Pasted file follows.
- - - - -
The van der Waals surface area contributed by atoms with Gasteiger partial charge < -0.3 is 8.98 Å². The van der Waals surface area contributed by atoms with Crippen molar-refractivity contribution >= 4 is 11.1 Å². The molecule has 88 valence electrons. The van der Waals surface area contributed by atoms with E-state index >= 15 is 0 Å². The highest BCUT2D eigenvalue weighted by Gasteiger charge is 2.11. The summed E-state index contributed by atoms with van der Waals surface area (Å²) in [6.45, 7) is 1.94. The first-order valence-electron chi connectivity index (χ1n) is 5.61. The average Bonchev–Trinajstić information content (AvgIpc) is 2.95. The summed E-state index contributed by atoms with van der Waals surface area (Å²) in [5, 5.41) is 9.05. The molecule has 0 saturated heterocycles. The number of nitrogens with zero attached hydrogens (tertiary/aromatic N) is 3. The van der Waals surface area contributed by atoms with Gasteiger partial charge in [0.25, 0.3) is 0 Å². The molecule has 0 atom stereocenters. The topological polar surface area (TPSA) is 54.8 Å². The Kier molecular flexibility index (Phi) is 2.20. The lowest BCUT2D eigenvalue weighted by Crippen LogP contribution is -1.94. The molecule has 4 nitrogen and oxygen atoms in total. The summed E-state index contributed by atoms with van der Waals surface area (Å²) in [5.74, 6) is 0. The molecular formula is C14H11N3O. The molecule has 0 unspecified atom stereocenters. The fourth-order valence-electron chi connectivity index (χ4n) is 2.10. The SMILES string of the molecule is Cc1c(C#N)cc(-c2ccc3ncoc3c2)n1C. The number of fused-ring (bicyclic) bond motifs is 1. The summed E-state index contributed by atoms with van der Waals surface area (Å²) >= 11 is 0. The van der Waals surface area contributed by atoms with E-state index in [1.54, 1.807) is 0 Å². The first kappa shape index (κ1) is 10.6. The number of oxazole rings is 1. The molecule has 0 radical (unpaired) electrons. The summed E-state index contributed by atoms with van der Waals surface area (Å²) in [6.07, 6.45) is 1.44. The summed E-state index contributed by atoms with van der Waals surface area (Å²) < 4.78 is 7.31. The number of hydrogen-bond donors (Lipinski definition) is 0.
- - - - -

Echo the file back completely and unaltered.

The van der Waals surface area contributed by atoms with Gasteiger partial charge < -0.3 is 8.98 Å². The van der Waals surface area contributed by atoms with Crippen molar-refractivity contribution >= 4 is 11.1 Å². The molecule has 88 valence electrons. The van der Waals surface area contributed by atoms with E-state index >= 15 is 0 Å². The highest BCUT2D eigenvalue weighted by Gasteiger charge is 2.11. The summed E-state index contributed by atoms with van der Waals surface area (Å²) in [6.45, 7) is 1.94. The first-order valence-electron chi connectivity index (χ1n) is 5.61. The average Bonchev–Trinajstić information content (AvgIpc) is 2.95. The summed E-state index contributed by atoms with van der Waals surface area (Å²) in [5, 5.41) is 9.05. The molecule has 0 saturated heterocycles. The number of nitrogens with zero attached hydrogens (tertiary/aromatic N) is 3. The van der Waals surface area contributed by atoms with Gasteiger partial charge in [0.25, 0.3) is 0 Å². The molecule has 0 atom stereocenters. The topological polar surface area (TPSA) is 54.8 Å². The Kier molecular flexibility index (Phi) is 2.20. The lowest BCUT2D eigenvalue weighted by Crippen LogP contribution is -1.94. The molecule has 4 nitrogen and oxygen atoms in total. The summed E-state index contributed by atoms with van der Waals surface area (Å²) in [5.74, 6) is 0. The molecular formula is C14H11N3O. The molecule has 0 unspecified atom stereocenters. The fourth-order valence-electron chi connectivity index (χ4n) is 2.10. The SMILES string of the molecule is Cc1c(C#N)cc(-c2ccc3ncoc3c2)n1C. The number of fused-ring (bicyclic) bond motifs is 1. The summed E-state index contributed by atoms with van der Waals surface area (Å²) >= 11 is 0. The van der Waals surface area contributed by atoms with E-state index in [1.54, 1.807) is 0 Å². The first kappa shape index (κ1) is 10.6. The number of oxazole rings is 1. The molecule has 0 radical (unpaired) electrons. The summed E-state index contributed by atoms with van der Waals surface area (Å²) in [6.07, 6.45) is 1.44. The summed E-state index contributed by atoms with van der Waals surface area (Å²) < 4.78 is 7.31. The number of hydrogen-bond donors (Lipinski definition) is 0.